In 2015, on the day of Lana Del Rey’s “High by the Beach” single release, an interview detailing her passion for the work of Elon Musk and SpaceX seemed almost antithetical to this end of the summer lament, all earthen yearnings (specifically for what weed enthusiasts like to call “the most natural thing in the world”) and a wistful desire to live a quiet life. Then again, what could be quieter than the abyss of outer space?
Factoring in Del Rey’s affinity for the 60s, all space race obsessed in the height of the Cold War as it was, it seems fitting that she would take a vested interest in the future of aeronautics (one can just imagine her releasing a song called “Cosmonaut”–or having a dalliance with one, for that matter). As Del Rey said in non sequitur promotion of Honeymoon, “[I have other interests], like what Elon Musk is doing with SpaceX… Just seeing where we’re going, because technologically, we’re advancing so quickly, I don’t want to miss any of it. I feel like we’re on the cusp just the way they were in the 60s, but in a different way.” That cusp was further transcended on February 6th, when Musk launched Falcon Heavy from Florida (incidentally, where LDR just had a near brush with a stalker who verbalized plans to kidnap her–always with the creeps in fucking Florida), a new variation on the previously unsuccessful Falcon 9.
Designed to carry the equivalent of five London double decker buses as its payload, the maiden voyage, which Musk believed only had a 50/50 chance of success, was intended to prove that this SpaceX rocket can carry payloads within the orbit of Mars. Life-changing implications, to be sure–especially with regard to water supply.
But getting back to the Del Rey connection, one can’t help but think of what might have been exchanged, information-wise, during the conversation she had with the billionaire inventor–an event that she would call “one of the best days of [her] life.” Was it possibly because he gave her the visual inspiration for the “Love” video? One would think so. An old pickup truck (the very one she appears on the cover of Lust for Life with) miraculously turns on–much to the joy of a girlfriend pleased over her boyfriend’s magic touch with “putting his key in the ignition”–at the beginning of the video, and then finds itself eventually orbiting outer space as seen through the eye of Del Rey, who looks up at the ceiling above her audience to see a giant moon surrounded by stars.
The truck soon begins swirling with serenity before the moon, and later, another retro-looking car of a red hue hurtles toward the fiery sun. Red. Also, as it happens, the color of the Tesla that Musk chose to embody the “fun and without irreplaceable sentimental value” criteria for launching toward Mars. Or rather, a cherry red. Cherry, like the name of Del Rey’s next single. The underlying and obvious correlations between the Falcon Heavy mission and the narrative of “Love” are even similar in their themes: an optimistic view of what humanity can achieve through faith in itself and all that has brought us this far (though some cynics might argue that if this is “far” they might prefer to return to the Primordial Era). Does it mean our descendants will probably have to leave this planète in order to survive and in so doing perhaps be concerned with less frivolous things than their forebears (like love and material acquisitiveness) as they learn how to navigate a new world? Likely so. But the hope for our species is implied by the Musk/Del Rey belief in a long and continued future for the human race that is so readily evident in both “Love” and the image of the “Starman” mannequin listening to David Bowie’s “Space Oddity” with, somewhere on board, Isaac Asimov’s Foundation series in tow.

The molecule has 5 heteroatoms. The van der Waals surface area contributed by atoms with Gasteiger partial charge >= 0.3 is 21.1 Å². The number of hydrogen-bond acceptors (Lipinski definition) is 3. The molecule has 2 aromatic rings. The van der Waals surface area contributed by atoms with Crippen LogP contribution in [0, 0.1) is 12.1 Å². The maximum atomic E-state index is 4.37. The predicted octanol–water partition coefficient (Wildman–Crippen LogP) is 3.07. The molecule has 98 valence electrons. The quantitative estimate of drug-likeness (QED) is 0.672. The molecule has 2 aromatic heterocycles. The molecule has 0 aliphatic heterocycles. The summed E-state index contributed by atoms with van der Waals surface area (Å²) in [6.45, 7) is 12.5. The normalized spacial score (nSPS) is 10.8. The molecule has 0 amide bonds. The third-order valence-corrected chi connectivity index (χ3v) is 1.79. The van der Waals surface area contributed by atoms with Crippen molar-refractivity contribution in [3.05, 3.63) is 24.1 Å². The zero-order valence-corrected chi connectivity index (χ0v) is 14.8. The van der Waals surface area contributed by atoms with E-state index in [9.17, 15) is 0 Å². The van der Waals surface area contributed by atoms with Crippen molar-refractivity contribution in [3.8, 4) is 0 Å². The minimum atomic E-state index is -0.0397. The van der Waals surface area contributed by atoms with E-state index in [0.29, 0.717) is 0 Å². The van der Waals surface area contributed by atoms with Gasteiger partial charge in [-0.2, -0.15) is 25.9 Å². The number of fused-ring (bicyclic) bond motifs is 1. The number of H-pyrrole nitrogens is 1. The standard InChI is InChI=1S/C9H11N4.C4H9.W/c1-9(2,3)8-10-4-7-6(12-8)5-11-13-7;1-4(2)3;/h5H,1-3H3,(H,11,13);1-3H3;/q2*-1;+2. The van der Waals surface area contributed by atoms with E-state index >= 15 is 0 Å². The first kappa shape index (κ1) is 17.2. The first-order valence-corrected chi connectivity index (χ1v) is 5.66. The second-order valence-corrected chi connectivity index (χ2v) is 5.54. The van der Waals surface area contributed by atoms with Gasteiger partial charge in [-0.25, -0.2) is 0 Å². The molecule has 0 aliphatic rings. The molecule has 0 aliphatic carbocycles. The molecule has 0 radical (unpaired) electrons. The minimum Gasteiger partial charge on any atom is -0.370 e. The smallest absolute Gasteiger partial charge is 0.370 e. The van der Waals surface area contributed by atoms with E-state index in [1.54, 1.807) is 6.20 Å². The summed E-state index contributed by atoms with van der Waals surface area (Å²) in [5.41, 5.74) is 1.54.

On December 22, 2017, Del Rey posted a video of one of Musk’s test rockets in the sky, captioning it, “Scared the shit out of me. If this isn’t one of Elon’s rockets I swear to God I’m gonna jump into the ocean.” An altogether different ending to the “High by the Beach” video that would have been. However, maybe the image of that rocket greased the wheels for a scene from “Love” that shows the “the kids” she speaks of watching shooting stars in the sky that could just as easily pass for rockets–a moment that conjures parallels to a picture released on February 6th of two boosters from the launch returning to touchdown just south of the Kennedy Space Center. This persistent affinity with and interest in the work of Musk that Del Rey has maintained seems to be, in retrospect, a clear influence on her work. Either that, or as many of her acolytes believe, she is the closest thing we have to a modern day prophet.